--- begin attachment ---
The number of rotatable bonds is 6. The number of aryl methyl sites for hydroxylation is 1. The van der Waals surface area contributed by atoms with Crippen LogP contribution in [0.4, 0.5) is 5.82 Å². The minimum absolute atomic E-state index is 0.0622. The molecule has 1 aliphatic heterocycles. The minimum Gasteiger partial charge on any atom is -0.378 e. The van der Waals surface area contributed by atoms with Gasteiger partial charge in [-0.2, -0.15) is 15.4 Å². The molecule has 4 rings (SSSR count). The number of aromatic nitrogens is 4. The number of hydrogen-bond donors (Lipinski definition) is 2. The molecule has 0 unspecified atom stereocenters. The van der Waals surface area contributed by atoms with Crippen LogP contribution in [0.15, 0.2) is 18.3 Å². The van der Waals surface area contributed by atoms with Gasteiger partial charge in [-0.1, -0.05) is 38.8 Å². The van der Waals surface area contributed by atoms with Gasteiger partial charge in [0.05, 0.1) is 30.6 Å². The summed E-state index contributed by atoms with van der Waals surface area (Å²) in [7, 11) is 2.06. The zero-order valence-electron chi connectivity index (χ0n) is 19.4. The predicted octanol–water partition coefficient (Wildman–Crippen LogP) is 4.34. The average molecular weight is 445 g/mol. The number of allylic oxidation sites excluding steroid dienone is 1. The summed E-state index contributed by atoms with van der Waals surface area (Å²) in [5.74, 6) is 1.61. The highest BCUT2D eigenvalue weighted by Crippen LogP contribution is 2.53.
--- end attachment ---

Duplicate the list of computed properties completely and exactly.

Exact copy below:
The number of rotatable bonds is 6. The number of aryl methyl sites for hydroxylation is 1. The van der Waals surface area contributed by atoms with Crippen LogP contribution in [0.4, 0.5) is 5.82 Å². The minimum absolute atomic E-state index is 0.0622. The molecule has 1 aliphatic heterocycles. The minimum Gasteiger partial charge on any atom is -0.378 e. The van der Waals surface area contributed by atoms with Gasteiger partial charge in [-0.2, -0.15) is 15.4 Å². The molecule has 4 rings (SSSR count). The number of aromatic nitrogens is 4. The number of hydrogen-bond donors (Lipinski definition) is 2. The molecule has 0 unspecified atom stereocenters. The van der Waals surface area contributed by atoms with Crippen LogP contribution in [0.15, 0.2) is 18.3 Å². The van der Waals surface area contributed by atoms with Gasteiger partial charge in [-0.1, -0.05) is 38.8 Å². The van der Waals surface area contributed by atoms with Gasteiger partial charge in [0.05, 0.1) is 30.6 Å². The summed E-state index contributed by atoms with van der Waals surface area (Å²) in [7, 11) is 2.06. The zero-order valence-electron chi connectivity index (χ0n) is 19.4. The predicted octanol–water partition coefficient (Wildman–Crippen LogP) is 4.34. The average molecular weight is 445 g/mol. The number of allylic oxidation sites excluding steroid dienone is 1. The summed E-state index contributed by atoms with van der Waals surface area (Å²) in [5.74, 6) is 1.61. The highest BCUT2D eigenvalue weighted by Crippen LogP contribution is 2.53.